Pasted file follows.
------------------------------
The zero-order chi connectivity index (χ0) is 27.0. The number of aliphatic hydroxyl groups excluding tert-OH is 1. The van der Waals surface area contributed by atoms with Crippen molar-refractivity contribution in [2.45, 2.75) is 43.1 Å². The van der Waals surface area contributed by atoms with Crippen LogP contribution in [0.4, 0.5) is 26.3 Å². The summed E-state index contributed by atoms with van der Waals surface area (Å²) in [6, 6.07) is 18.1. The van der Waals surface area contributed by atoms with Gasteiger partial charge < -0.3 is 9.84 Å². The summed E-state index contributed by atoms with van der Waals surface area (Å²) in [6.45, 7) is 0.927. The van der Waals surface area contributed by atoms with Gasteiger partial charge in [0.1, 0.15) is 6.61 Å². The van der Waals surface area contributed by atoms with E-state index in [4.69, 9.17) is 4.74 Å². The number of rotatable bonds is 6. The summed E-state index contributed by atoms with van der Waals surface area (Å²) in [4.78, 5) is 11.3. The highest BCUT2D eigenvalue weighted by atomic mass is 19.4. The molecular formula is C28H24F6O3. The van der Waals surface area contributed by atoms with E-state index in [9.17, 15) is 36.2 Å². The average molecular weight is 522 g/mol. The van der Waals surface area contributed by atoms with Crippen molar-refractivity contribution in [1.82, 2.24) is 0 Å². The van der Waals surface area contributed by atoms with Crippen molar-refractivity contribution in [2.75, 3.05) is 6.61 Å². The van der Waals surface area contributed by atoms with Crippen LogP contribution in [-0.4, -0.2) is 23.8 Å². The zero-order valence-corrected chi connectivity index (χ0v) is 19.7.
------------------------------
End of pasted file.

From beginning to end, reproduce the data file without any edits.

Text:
The zero-order chi connectivity index (χ0) is 27.0. The number of aliphatic hydroxyl groups excluding tert-OH is 1. The van der Waals surface area contributed by atoms with Crippen molar-refractivity contribution in [2.45, 2.75) is 43.1 Å². The van der Waals surface area contributed by atoms with Crippen LogP contribution in [0.4, 0.5) is 26.3 Å². The summed E-state index contributed by atoms with van der Waals surface area (Å²) in [6, 6.07) is 18.1. The van der Waals surface area contributed by atoms with Gasteiger partial charge < -0.3 is 9.84 Å². The summed E-state index contributed by atoms with van der Waals surface area (Å²) in [6.45, 7) is 0.927. The van der Waals surface area contributed by atoms with Gasteiger partial charge in [0.1, 0.15) is 6.61 Å². The van der Waals surface area contributed by atoms with E-state index in [4.69, 9.17) is 4.74 Å². The number of rotatable bonds is 6. The summed E-state index contributed by atoms with van der Waals surface area (Å²) in [4.78, 5) is 11.3. The highest BCUT2D eigenvalue weighted by atomic mass is 19.4. The molecular formula is C28H24F6O3. The van der Waals surface area contributed by atoms with E-state index in [9.17, 15) is 36.2 Å². The average molecular weight is 522 g/mol. The van der Waals surface area contributed by atoms with Crippen molar-refractivity contribution in [1.82, 2.24) is 0 Å². The van der Waals surface area contributed by atoms with Crippen molar-refractivity contribution in [2.75, 3.05) is 6.61 Å². The van der Waals surface area contributed by atoms with Crippen LogP contribution in [-0.4, -0.2) is 23.8 Å². The zero-order valence-corrected chi connectivity index (χ0v) is 19.7.